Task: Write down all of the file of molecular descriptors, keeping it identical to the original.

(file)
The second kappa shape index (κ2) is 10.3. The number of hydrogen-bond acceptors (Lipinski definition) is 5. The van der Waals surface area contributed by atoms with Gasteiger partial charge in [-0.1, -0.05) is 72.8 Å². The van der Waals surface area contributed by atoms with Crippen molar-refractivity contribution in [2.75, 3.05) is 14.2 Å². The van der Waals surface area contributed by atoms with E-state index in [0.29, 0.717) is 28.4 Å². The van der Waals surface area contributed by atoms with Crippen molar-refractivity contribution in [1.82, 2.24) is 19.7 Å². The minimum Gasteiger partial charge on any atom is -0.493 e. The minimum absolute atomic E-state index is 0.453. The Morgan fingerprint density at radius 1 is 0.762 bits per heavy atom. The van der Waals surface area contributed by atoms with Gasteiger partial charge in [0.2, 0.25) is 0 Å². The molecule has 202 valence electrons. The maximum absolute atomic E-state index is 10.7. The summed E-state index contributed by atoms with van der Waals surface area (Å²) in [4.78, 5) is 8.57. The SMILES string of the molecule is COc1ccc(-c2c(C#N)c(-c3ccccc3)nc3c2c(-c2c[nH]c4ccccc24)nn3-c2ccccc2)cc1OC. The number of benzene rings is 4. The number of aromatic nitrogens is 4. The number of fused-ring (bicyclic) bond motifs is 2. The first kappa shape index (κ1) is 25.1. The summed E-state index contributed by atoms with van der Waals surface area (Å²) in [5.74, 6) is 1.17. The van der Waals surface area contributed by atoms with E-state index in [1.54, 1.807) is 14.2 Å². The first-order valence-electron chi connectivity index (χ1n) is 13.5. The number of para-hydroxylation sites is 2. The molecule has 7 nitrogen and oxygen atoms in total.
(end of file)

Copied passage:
The second kappa shape index (κ2) is 10.3. The number of hydrogen-bond acceptors (Lipinski definition) is 5. The van der Waals surface area contributed by atoms with Gasteiger partial charge in [-0.1, -0.05) is 72.8 Å². The van der Waals surface area contributed by atoms with Crippen molar-refractivity contribution in [2.75, 3.05) is 14.2 Å². The van der Waals surface area contributed by atoms with E-state index in [0.29, 0.717) is 28.4 Å². The van der Waals surface area contributed by atoms with Crippen molar-refractivity contribution in [1.82, 2.24) is 19.7 Å². The minimum Gasteiger partial charge on any atom is -0.493 e. The minimum absolute atomic E-state index is 0.453. The Morgan fingerprint density at radius 1 is 0.762 bits per heavy atom. The van der Waals surface area contributed by atoms with Gasteiger partial charge in [0.2, 0.25) is 0 Å². The molecule has 202 valence electrons. The maximum absolute atomic E-state index is 10.7. The summed E-state index contributed by atoms with van der Waals surface area (Å²) in [4.78, 5) is 8.57. The SMILES string of the molecule is COc1ccc(-c2c(C#N)c(-c3ccccc3)nc3c2c(-c2c[nH]c4ccccc24)nn3-c2ccccc2)cc1OC. The number of benzene rings is 4. The number of aromatic nitrogens is 4. The number of fused-ring (bicyclic) bond motifs is 2. The first kappa shape index (κ1) is 25.1. The summed E-state index contributed by atoms with van der Waals surface area (Å²) in [5.74, 6) is 1.17. The van der Waals surface area contributed by atoms with E-state index in [1.54, 1.807) is 14.2 Å². The first-order valence-electron chi connectivity index (χ1n) is 13.5. The number of para-hydroxylation sites is 2. The molecule has 7 nitrogen and oxygen atoms in total.